Pair those two with Evans, Carroll and McGriff, and you had a fascinating five that played some of the crunch time minutes for Underwood. I love it when he plays Evans and Averette together, and it was clear they were overwhelming Kansas State’s poor backcourt.

OSU hit nine of its last 14 shots and never let the ‘Cats breathe in the last few minutes (this is becoming a bit of a trend).

3. Confidence remains paramount

I have to say up front I’m about as big a fan of digging yourself a 14-point hole in the first half as I am of our three-year-old wandering the house at midnight and scaring me so badly I nearly urinate down the inseam of my authentic 2001 Oklahoma State basketball shorts (not that that’s happened or anything).

But there is something to be said about a team that is anchored to a self-belief that its points will come, its stops will emerge and a win will follow. I believe in the National Basketball Association, this is called “The Process.”

We talk about OSU’s offense a lot — and with good reason — but on Wednesday it locked down KSU to the tune of 7-23 in the second half. Stops turned into buckets, and the Cowboys were off to the races.

And OSU has attained the most valuable asset a college basketball team can possibly attain before the clock hits midnight on March 1: A confidence that no matter which team in the country you’re rolling out there and what the score of that game is, that eventually there will be a tally mark in the left-hand column for the guys in orange.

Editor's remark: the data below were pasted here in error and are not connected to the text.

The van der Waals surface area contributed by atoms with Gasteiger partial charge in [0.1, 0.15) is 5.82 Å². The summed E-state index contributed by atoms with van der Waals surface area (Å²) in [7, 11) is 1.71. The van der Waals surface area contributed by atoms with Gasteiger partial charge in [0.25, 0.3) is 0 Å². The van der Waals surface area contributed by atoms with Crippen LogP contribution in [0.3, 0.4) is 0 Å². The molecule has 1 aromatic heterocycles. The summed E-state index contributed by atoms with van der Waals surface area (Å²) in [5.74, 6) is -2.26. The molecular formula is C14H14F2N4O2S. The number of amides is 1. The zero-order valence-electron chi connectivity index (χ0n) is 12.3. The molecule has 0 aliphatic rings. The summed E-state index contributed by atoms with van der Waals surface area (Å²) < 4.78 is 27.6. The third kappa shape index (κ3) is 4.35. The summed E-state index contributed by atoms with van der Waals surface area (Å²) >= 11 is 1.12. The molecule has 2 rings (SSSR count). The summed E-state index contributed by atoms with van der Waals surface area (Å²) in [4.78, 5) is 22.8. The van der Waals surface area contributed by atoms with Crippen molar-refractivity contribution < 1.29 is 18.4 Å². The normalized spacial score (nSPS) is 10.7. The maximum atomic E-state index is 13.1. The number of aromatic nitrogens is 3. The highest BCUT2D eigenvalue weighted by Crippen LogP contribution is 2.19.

4. That Second Half Was Torture

If you’re a Kansas State fan, it was. Think about it. Last year they desperately wanted the alum and former assistant Underwood back in Manhattan to replace Bruce Weber who seems intent on carrying out the Travis Ford Plan.

From the three-man weave at the top of the key to the players complaining about every call to the inability of its talent to mesh, we’ve seen what’s playing out in Bramlage before (we saw it for eight years actually).

So Underwood strolls into Manhattan, gives you hope early on, makes you feel a little better about Weber because, well, KSU won in Stillwater after all and that first 10 minutes on Wednesday was pretty good.